Saturday, September 29, 2012

Classic Poetry - "The Rhodora" by Ralph Waldo Emerson


Ralph Waldo Emerson, 1803 - 1882


A founder of  Transcendentalism and of a uniquely American philosophy emphasizing optimism, individuality and mysticism, Ralf Waldo Emerson was one of the most influential writers of the nineteenth century. Reams have been written about this gentle man; and he, himself, wrote voraciously. Go to rwe.org to read more.

In classic Emerson form, The Rhodora is written in Iambic pentameter with AABBCDCD end rhymes. Also characteristic of his work, the poem explores the notion of a higher entity creating all things, large and small. Emerson also notes that beauty exists whether or not people observe or appreciate it. So, how does that sync with "beauty is in the eye of the beholder"?

Rhodora (Rhododendron canadense)



The Rhodora

On being asked, whence is the flower.
In May, when sea-winds pierced our solitudes,
I found the fresh Rhodora in the woods,
Spreading its leafless blooms in a damp nook,
To please the desert and the sluggish brook.
The purple petals fallen in the pool
Made the black water with their beauty gay;
Here might the red-bird come his plumes to cool,
And court the flower that cheapens his array.
Rhodora! if the sages ask thee why
This charm is wasted on the earth and sky,
Tell them, dear, that, if eyes were made for seeing,
Then beauty is its own excuse for Being;
Why thou wert there, O rival of the rose!
I never thought to ask; I never knew;
But in my simple ignorance suppose
The self-same power that brought me there, brought you.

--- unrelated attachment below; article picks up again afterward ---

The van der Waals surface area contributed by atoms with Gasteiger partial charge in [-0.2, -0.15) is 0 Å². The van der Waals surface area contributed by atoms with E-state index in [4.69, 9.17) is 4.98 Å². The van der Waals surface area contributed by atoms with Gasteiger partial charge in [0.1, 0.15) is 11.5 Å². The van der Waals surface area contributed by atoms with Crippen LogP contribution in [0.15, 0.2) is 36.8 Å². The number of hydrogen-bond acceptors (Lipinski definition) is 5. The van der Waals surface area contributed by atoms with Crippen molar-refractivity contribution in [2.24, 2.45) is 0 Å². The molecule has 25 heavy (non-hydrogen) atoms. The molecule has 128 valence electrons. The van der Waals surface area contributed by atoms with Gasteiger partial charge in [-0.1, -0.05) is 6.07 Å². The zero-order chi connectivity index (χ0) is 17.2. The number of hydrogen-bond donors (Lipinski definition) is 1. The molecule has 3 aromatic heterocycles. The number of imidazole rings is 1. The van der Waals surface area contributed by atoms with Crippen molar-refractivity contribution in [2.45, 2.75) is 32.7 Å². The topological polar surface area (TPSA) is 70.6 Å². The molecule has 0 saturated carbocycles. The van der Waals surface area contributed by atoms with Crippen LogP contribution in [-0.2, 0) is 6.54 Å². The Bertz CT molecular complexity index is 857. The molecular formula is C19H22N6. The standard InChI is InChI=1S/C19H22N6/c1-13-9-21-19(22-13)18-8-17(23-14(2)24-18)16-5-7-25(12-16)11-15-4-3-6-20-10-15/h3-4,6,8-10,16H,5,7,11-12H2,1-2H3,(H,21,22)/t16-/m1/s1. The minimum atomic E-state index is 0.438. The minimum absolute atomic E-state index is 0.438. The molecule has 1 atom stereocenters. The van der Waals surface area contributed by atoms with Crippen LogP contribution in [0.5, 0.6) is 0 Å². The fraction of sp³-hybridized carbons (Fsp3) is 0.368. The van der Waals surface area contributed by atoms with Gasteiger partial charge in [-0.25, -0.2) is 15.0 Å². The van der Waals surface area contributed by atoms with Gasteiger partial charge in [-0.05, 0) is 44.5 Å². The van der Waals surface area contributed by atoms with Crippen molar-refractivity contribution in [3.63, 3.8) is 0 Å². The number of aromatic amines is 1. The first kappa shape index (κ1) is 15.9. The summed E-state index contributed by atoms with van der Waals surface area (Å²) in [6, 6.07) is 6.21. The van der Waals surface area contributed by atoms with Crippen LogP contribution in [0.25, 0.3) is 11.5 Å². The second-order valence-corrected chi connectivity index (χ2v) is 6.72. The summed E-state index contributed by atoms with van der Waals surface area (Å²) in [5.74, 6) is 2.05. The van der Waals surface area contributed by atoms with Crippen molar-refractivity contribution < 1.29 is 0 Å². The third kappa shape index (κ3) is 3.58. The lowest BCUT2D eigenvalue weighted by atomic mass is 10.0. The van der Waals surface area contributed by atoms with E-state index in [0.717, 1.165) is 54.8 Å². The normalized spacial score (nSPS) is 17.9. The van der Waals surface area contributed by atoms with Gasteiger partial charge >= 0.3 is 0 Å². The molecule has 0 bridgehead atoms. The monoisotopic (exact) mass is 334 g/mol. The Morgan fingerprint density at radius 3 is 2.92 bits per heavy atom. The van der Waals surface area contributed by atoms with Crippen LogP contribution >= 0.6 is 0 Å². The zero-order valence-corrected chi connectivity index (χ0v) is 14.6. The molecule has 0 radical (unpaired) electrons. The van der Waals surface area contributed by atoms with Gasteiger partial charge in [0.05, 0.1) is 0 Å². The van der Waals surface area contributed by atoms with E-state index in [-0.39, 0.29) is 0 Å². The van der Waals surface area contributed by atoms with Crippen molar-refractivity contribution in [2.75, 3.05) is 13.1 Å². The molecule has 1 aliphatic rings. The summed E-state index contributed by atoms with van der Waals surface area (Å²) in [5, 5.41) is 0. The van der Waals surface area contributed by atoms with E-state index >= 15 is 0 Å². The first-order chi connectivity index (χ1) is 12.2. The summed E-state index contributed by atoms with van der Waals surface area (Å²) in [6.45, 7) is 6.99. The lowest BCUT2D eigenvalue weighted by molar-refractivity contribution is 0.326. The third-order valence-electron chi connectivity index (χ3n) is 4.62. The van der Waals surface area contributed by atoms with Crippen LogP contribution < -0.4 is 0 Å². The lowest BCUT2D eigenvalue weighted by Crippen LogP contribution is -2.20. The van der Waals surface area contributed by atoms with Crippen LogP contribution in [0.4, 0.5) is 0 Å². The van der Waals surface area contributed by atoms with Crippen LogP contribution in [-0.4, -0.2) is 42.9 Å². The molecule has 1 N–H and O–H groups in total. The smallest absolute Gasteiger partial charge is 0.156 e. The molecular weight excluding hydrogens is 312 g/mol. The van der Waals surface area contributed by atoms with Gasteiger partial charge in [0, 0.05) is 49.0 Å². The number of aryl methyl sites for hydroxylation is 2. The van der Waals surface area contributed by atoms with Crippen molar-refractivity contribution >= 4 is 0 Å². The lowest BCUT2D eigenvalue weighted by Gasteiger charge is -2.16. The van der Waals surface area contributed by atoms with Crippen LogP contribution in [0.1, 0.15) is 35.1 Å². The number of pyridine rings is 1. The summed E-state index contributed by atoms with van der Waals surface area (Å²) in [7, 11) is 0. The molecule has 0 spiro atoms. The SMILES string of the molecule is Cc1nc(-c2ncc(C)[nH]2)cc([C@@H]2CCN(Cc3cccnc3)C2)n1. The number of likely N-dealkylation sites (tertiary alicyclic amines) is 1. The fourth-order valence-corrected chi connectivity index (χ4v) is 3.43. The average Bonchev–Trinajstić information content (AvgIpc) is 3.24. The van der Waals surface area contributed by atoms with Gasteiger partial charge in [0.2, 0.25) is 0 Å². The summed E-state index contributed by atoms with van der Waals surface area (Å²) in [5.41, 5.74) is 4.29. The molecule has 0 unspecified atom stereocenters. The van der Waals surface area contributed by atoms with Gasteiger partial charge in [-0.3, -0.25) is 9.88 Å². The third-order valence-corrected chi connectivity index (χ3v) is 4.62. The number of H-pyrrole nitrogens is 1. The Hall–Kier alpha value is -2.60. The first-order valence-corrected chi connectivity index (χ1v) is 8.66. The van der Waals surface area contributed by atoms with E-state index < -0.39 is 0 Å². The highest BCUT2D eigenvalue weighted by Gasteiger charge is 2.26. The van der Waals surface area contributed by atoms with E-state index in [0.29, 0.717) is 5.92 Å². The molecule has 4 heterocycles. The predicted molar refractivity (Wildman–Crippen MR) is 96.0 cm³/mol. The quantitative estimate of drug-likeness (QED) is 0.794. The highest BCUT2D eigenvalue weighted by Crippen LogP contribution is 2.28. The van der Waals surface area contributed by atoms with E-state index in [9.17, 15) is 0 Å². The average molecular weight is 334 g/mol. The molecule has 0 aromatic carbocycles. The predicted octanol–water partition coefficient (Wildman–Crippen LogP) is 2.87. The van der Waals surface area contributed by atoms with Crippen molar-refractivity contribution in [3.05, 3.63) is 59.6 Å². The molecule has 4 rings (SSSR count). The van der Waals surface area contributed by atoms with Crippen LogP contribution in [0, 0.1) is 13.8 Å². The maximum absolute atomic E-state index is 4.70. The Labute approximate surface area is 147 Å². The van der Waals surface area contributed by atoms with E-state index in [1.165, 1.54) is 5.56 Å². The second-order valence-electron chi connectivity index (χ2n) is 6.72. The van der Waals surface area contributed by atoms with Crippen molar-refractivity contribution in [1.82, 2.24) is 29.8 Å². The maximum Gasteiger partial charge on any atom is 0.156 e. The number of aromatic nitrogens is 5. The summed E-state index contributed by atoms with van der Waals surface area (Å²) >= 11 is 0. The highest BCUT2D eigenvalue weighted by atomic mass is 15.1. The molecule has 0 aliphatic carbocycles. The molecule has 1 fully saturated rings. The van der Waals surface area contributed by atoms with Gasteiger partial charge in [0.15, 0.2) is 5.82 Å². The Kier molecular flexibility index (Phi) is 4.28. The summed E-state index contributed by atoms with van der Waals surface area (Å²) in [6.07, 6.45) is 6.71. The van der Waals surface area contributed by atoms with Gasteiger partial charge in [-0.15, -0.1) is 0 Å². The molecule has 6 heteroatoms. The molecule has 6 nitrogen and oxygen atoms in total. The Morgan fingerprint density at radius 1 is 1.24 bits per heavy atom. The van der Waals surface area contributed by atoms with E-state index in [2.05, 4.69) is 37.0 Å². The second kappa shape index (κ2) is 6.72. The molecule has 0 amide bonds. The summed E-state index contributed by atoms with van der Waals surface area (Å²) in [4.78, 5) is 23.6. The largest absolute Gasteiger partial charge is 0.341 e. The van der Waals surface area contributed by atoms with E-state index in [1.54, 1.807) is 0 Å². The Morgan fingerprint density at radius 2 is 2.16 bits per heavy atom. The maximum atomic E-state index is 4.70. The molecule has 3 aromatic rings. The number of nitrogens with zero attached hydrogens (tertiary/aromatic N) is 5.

7 comments:

  1. I really, really like the second half of this. It's as lovely as the flower. I used to not believe "beauty is in the eye of the beholder" but it's been a couple of years since I've been a firm believer of it. Thanks for this Kim, it was a really enjoyable read.

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  2. I enjoyed this too...a beautiful poem and I like that Emerson was so curious and questioning about our 'higher nature'. I have yet to master iambic pentameter but one day I'll get the hang of it...my sonnets have almost gotten there but not quite. Thanks, Kim.

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  3. Thank you Kim for sharing this poem and Emerson with us.
    Cheers,
    Delaina

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  4. Beauty simply is. Put this together with poems like Bryant's Thanatopsis, and the rest of the view becomes clear--nature knows all and we, as a bit of it, can't even come close. To be made by the same force is something mighty special!

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  5. Delighted to learn more about Emerson! Although beauty may be in the eye of the beholder, I think that is in a context of widespread agreement among beholders of both natural and artistic beauty. I also think the phrase was originally intended to apply to physical beauty in people, and as to that fashions change and tastes differ. When it comes to beauty in nature, I think there are fewer differences of opinion. (And re art, it can take centuries before a consensus is arrived at.)

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  6. Thank you Kim! This was beautiful~ Nature paints the best master pieces! :D

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  7. So beautiful. I have the (probably very awful) tendency to dislike end-rhymes in poetry but here Emerson somehow makes them work!

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